Betty is the sweetest old soul you could wish to meet. But, to my surprise (and supported by Andy), she dug her heels in: “Oh I’m sorry, dear, but I couldn’t do that. You see, I’ve already told Dog’s Breath and the rest of the boys that their record would be played on the radio. I couldn’t let them down – they’d be so disappointed. And they’re such nice boys.” It seemed that the only reason she’d wanted to appear on the programme was to plug the Dog’s Breath record. And, if Dog’s Breath was going to be censored, she would be withdrawing in protest.
Andy backed her up: “Dead right, Mum. Radio Sherwood’s Holiday Island Discs could be The Big Breakthrough for Dog’s Breath. And what could be more appropriate for a programme from the hospice than a song about inevitable death?”
Neither Betty nor I could quite follow Andy that far, but he was too fired up to notice: “Who’s doing this censoring anyway? Surely, it’s your show?” (this last was addressed to me).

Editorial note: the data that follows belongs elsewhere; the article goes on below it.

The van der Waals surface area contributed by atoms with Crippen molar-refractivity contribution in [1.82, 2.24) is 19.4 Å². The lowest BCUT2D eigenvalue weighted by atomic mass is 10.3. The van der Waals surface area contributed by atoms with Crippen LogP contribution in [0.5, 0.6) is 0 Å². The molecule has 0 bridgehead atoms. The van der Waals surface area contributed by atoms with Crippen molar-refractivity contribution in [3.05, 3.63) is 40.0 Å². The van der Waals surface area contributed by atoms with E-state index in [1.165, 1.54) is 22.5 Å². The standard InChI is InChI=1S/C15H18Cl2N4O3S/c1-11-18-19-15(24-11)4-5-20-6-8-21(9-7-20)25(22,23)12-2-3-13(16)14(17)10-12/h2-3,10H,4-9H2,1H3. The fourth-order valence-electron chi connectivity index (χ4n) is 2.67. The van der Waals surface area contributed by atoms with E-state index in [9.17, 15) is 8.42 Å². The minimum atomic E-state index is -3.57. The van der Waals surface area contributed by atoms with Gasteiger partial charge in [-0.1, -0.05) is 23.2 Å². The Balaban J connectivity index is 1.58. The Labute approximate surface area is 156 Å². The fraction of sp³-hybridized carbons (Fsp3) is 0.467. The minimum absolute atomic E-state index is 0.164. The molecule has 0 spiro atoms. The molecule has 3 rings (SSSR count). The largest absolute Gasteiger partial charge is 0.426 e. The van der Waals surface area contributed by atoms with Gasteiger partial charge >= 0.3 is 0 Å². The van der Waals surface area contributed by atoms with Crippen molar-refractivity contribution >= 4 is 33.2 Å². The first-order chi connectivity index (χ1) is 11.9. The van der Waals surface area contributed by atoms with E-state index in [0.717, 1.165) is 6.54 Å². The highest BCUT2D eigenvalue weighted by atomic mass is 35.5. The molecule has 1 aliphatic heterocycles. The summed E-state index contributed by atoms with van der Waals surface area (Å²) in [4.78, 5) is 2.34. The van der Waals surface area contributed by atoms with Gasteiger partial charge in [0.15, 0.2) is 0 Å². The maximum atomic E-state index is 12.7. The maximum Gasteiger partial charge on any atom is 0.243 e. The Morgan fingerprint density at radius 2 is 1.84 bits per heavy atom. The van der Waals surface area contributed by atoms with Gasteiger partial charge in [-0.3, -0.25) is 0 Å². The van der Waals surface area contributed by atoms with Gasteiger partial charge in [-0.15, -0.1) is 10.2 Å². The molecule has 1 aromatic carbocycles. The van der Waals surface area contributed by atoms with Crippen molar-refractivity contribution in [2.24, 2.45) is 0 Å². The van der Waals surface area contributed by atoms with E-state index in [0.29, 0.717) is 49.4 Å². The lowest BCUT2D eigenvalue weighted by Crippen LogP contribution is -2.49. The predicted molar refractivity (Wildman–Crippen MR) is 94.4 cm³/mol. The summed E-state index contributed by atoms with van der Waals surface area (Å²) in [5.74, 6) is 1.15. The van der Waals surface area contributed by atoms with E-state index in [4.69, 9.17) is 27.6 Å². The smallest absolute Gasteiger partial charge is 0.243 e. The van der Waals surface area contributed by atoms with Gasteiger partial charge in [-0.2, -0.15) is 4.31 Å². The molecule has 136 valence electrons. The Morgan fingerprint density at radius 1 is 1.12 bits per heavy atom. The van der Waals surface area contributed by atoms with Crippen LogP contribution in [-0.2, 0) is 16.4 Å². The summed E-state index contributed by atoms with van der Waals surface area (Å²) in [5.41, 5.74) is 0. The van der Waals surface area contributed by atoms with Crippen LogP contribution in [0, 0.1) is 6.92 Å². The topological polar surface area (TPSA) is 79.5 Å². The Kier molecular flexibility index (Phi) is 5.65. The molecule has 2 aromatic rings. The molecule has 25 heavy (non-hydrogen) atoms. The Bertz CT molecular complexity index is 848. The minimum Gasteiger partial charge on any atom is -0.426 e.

“It’s not really my show, Andy. I just present it. It’s the producer, Anselm Petty, who has the final say about the content.”
“Humpff! I know that creep. He’s moved in down Mickleover Lane. He’s just paid for half an acre of brick paving, where old Mrs Epps used to have her rose garden.”
Betty looked horrified: “No! Really! Jean Epps would be terribly upset. She looked after those roses like they were her children…” And so the conversation moved on.
I left soon after that, but I hung around in the hospice car park til Andy came out. I had a proposition for him. As I explained, his eyes first glinted and then he laughed out loud. “I’ll do it”, he said.
When I got back to the station, I went into Anselm’s office with the suggestion that we could perhaps still run the programme with seven discs instead of eight. I didn’t think Betty would agree to that, and in all probability, neither would Anselm. But my premise was that we should consider the possibility, because the other seven were absolutely perfect…